Injury Prevention
In addition to proper training and proper fueling, the greatest challenge of running is getting to the start line uninjured, not burnout/overtraing, hungry to race and rested. Why do injuries occur when you are training for an event and not in the off-season? Athletes often think that more is better when it comes to running, sign up for multiple races without dedicating the time to training for a few key races and focus on the miles rather than the entire "training" process. Too often, mileage increases too rapidly and there is little emphasis on recovery. One of the reasons why I believe in doing a long run on the weekend (after spinning the legs easy on the bike for 30-60 min) is so that you have ample time to recover without the stress of getting to work on time, waking up super early and not being able to focus on proper nutrition before, during and after the workout.
Although a coach can help design the best laid plan for you in order to stay balanced with life and to experience performance gains, while meeting personal goals, it's important to recognize that if the body isn't ready for a race or arduous training, you will spend more time on the couch recoverying from an injury rather than recoverying from training. Another cause for injury is inconsistent training or pushing too hard with training. Building mileage too rapidly (more than 10% mileage per week), training hard for more than 2-3 days in a row and consistently skipping and making up key workouts are some of the most common factors contributing to injuries. Listen to your body. If you feel extremely tired and fatigued or you feel life is getting a bit busy or stressful, take a day off, get some extra sleep or just walk and enjoy exercising. One or two skipped workouts may save you from being severely injured and possibly missing your event. Other tips for injury prevention are staying hydrated, stretching after your workout regularly, lifting weights to train opposing muscle groups, getting massages, wearing compression, warming up (ex. biking) before running, take ice baths and replacing your shoes every 3-4 months (after you have a professional shoe fit). Also, cross training should be an important component of your training plan. Not only to keep you sane with your running routine but you will help prevent overuse injuries. Active recovery, through cycling, swimming or walking are great ways to rest your torn-down legs, maintain your fitness and decrease your level of fatigue. I encourage no more than 5 times a week of running, for most athletes seeking running gains. Again - less is more if you have a quality-designed training plan. Also,sSpinning your legs after your long/intense runs, swimming a few laps after a speed session or walking 10-15 min. after a hill workout will work wonders for your legs!

Good luck and have fun!!

11/9/11

Eggplant and butternut squash - dinner and leftovers

I absolutely love, love, LOVE winter produce. The closer I get to the winter months, the more time I spend in my kitchen..coming up with yummy creations.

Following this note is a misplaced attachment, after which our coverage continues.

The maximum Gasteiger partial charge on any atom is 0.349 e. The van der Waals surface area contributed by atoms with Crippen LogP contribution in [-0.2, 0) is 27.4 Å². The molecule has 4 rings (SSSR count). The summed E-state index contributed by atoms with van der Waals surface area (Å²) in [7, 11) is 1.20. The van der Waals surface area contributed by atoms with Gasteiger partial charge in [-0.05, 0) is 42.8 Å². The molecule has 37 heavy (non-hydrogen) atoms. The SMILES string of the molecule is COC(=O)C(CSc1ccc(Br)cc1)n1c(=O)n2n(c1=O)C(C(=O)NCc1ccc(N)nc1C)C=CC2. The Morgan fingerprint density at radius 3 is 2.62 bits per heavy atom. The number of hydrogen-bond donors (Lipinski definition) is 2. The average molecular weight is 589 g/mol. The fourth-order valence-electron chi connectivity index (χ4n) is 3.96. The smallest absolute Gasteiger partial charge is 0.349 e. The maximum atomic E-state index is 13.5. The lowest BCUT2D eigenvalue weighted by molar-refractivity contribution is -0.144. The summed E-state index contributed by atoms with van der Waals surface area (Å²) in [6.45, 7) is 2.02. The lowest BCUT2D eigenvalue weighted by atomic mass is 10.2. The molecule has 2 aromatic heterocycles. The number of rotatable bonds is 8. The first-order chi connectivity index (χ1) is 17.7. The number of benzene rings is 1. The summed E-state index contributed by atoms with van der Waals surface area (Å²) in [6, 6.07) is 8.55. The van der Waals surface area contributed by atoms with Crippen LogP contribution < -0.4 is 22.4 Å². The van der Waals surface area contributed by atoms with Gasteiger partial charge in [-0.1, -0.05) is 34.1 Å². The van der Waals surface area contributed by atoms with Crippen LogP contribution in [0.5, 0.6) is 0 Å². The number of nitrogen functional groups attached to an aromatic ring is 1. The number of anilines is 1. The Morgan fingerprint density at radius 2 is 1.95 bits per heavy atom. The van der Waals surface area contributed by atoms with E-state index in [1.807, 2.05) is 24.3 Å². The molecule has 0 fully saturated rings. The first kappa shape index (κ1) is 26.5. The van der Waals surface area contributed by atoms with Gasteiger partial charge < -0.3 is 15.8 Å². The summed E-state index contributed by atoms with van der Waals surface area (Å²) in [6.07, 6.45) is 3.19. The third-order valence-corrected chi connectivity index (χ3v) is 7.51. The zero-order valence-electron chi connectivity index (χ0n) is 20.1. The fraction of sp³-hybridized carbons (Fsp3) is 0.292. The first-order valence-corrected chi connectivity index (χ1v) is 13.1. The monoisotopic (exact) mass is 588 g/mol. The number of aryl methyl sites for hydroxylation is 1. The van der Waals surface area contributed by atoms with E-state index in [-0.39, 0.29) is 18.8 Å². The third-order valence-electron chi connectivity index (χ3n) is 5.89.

I can honestly admit that I enjoy all fruits and veggies....when someone else prepares them. There are lots of staple produce items in my diet but in the case of some veggies like squash, cauliflower and zucchini, I haven't yet learned to appreciate them yet - in my own creation.

However...I WILL NOT GIVE UP!

After a lot of creativity, I finally learned to appreciate eggplant. Rubbed in olive oil, seasoned with no-salt seasonings and topped with a little mozzarella cheese...I now LOVE eggplant.

When my friend Laura (http://healthyeaterrd.blogspot.com/) prepares butternut squash soup for me..I absolutely love it! I recently purchased a butternut squash at the farmers market so it was up to me to make sure it didn't go to waste (as no food goes to waste in the Sumbal household).

For my yummy creation the other night, I prepared grilled eggplant and butternut squash. Super simple as both cooked in the oven and I had time to prepare a lunch for Karel and myself, for the next day.

Enjoy!!!

Eggplant and butternut squash


Grilled Eggplant

2 large eggplants
Olive oil
no-salt seasoning
optional: part-skim mozzarella cheese

1. Preheat oven to 425 degrees.
2. Line a cookie sheet with tinfoil and place sliced eggplant on sheet.
3. Rub a little olive oil on each eggplant and season with your choice of no-salt seasoning.
4. Bake for 10-15 minutes or until lightly golden brown.

Butternut squash
1 butter nut squash (sliced down middle, seeds removed)
1 tbsp butter (my fav is Olivio)
Sea salt

1. On a baking sheet, lined with tinfoil, place butternut squash with inside facing upward.
2. Lightly pread butter all over inside of squash.
3. Season with a pinch of sea salt.
4. Bake for 40 minutes or until inside is soft.
5. Cube squash and serve.










Leftovers......
My lunch:
Butternut squash w/ cinnamon
Yogurt w/ 2 dried prunes
Salad w/ chopped egg and salsa
Grilled eggplant
Not-pictured - baggy of grapes, sliced peaches and celery sticks. Baggy of unsalted mixed nuts.


Karel's lunch:
1 can tuna (w/ can opener)
Grilled eggplant
Yogurt w/ peaches and prunes
Mixed salad w/ chopped egg